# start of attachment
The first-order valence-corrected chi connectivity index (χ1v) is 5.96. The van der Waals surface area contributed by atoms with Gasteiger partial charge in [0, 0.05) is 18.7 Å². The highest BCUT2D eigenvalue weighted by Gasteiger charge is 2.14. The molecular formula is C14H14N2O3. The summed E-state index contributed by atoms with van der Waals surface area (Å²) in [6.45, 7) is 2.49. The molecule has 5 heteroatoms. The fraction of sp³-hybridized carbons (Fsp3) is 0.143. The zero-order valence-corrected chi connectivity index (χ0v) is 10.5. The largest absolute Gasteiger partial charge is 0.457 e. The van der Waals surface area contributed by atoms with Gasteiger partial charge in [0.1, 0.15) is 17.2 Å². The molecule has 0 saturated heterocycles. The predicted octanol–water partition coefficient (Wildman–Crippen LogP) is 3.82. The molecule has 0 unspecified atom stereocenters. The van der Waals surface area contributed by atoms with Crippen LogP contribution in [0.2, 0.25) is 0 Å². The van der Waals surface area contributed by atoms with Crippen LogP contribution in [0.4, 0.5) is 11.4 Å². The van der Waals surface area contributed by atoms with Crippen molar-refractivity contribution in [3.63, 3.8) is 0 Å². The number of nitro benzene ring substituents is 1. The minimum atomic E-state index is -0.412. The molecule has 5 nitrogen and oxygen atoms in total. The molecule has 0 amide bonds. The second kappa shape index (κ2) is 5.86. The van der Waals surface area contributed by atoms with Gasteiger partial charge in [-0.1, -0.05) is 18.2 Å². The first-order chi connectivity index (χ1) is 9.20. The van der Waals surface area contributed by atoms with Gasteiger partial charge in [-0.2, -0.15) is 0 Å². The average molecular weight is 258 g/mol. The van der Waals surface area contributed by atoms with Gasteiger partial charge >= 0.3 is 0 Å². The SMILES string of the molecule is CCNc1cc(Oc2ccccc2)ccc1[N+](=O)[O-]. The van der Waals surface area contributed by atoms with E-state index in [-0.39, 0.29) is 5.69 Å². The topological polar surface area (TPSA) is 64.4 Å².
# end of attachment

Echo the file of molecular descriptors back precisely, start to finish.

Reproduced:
The first-order valence-corrected chi connectivity index (χ1v) is 5.96. The van der Waals surface area contributed by atoms with Gasteiger partial charge in [0, 0.05) is 18.7 Å². The highest BCUT2D eigenvalue weighted by Gasteiger charge is 2.14. The molecular formula is C14H14N2O3. The summed E-state index contributed by atoms with van der Waals surface area (Å²) in [6.45, 7) is 2.49. The molecule has 5 heteroatoms. The fraction of sp³-hybridized carbons (Fsp3) is 0.143. The zero-order valence-corrected chi connectivity index (χ0v) is 10.5. The largest absolute Gasteiger partial charge is 0.457 e. The van der Waals surface area contributed by atoms with Gasteiger partial charge in [0.1, 0.15) is 17.2 Å². The molecule has 0 saturated heterocycles. The predicted octanol–water partition coefficient (Wildman–Crippen LogP) is 3.82. The molecule has 0 unspecified atom stereocenters. The van der Waals surface area contributed by atoms with Crippen LogP contribution in [0.2, 0.25) is 0 Å². The van der Waals surface area contributed by atoms with Crippen LogP contribution in [0.4, 0.5) is 11.4 Å². The van der Waals surface area contributed by atoms with Crippen molar-refractivity contribution in [3.63, 3.8) is 0 Å². The number of nitro benzene ring substituents is 1. The minimum atomic E-state index is -0.412. The molecule has 5 nitrogen and oxygen atoms in total. The molecule has 0 amide bonds. The second kappa shape index (κ2) is 5.86. The van der Waals surface area contributed by atoms with Gasteiger partial charge in [-0.1, -0.05) is 18.2 Å². The first-order chi connectivity index (χ1) is 9.20. The van der Waals surface area contributed by atoms with Gasteiger partial charge in [-0.2, -0.15) is 0 Å². The average molecular weight is 258 g/mol. The van der Waals surface area contributed by atoms with Gasteiger partial charge >= 0.3 is 0 Å². The SMILES string of the molecule is CCNc1cc(Oc2ccccc2)ccc1[N+](=O)[O-]. The van der Waals surface area contributed by atoms with E-state index in [-0.39, 0.29) is 5.69 Å². The topological polar surface area (TPSA) is 64.4 Å².